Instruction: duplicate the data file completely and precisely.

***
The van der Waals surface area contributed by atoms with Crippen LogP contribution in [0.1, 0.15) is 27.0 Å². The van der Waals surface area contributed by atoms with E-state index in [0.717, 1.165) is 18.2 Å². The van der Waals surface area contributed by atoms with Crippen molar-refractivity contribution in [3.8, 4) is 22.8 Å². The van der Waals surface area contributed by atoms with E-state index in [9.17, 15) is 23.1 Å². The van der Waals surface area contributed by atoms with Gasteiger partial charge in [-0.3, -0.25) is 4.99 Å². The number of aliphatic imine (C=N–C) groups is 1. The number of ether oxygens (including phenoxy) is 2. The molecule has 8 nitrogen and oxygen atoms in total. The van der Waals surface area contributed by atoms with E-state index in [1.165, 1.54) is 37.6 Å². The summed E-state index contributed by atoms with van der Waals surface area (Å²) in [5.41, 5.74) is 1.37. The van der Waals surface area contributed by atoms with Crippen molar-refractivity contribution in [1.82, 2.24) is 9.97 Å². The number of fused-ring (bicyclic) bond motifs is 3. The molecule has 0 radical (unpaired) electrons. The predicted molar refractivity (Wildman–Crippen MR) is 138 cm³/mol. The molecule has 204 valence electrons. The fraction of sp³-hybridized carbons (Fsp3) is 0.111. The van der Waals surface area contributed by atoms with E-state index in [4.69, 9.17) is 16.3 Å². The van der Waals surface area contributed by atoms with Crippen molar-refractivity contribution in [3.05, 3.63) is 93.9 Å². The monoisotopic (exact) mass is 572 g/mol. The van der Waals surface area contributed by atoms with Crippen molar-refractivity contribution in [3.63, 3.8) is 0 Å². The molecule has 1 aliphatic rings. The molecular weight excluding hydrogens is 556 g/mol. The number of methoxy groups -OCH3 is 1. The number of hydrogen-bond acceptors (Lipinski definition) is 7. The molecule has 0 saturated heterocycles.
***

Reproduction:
The van der Waals surface area contributed by atoms with Crippen LogP contribution in [0.1, 0.15) is 27.0 Å². The van der Waals surface area contributed by atoms with E-state index in [0.717, 1.165) is 18.2 Å². The van der Waals surface area contributed by atoms with Crippen molar-refractivity contribution in [3.8, 4) is 22.8 Å². The van der Waals surface area contributed by atoms with E-state index in [9.17, 15) is 23.1 Å². The van der Waals surface area contributed by atoms with Gasteiger partial charge in [-0.3, -0.25) is 4.99 Å². The number of aliphatic imine (C=N–C) groups is 1. The number of ether oxygens (including phenoxy) is 2. The molecule has 8 nitrogen and oxygen atoms in total. The van der Waals surface area contributed by atoms with E-state index in [1.165, 1.54) is 37.6 Å². The summed E-state index contributed by atoms with van der Waals surface area (Å²) in [5.41, 5.74) is 1.37. The van der Waals surface area contributed by atoms with Crippen molar-refractivity contribution in [1.82, 2.24) is 9.97 Å². The number of fused-ring (bicyclic) bond motifs is 3. The molecule has 0 radical (unpaired) electrons. The predicted molar refractivity (Wildman–Crippen MR) is 138 cm³/mol. The molecule has 204 valence electrons. The fraction of sp³-hybridized carbons (Fsp3) is 0.111. The van der Waals surface area contributed by atoms with E-state index in [4.69, 9.17) is 16.3 Å². The van der Waals surface area contributed by atoms with Crippen molar-refractivity contribution in [3.05, 3.63) is 93.9 Å². The monoisotopic (exact) mass is 572 g/mol. The van der Waals surface area contributed by atoms with Crippen molar-refractivity contribution in [3.63, 3.8) is 0 Å². The molecule has 1 aliphatic rings. The molecular weight excluding hydrogens is 556 g/mol. The number of methoxy groups -OCH3 is 1. The number of hydrogen-bond acceptors (Lipinski definition) is 7. The molecule has 0 saturated heterocycles.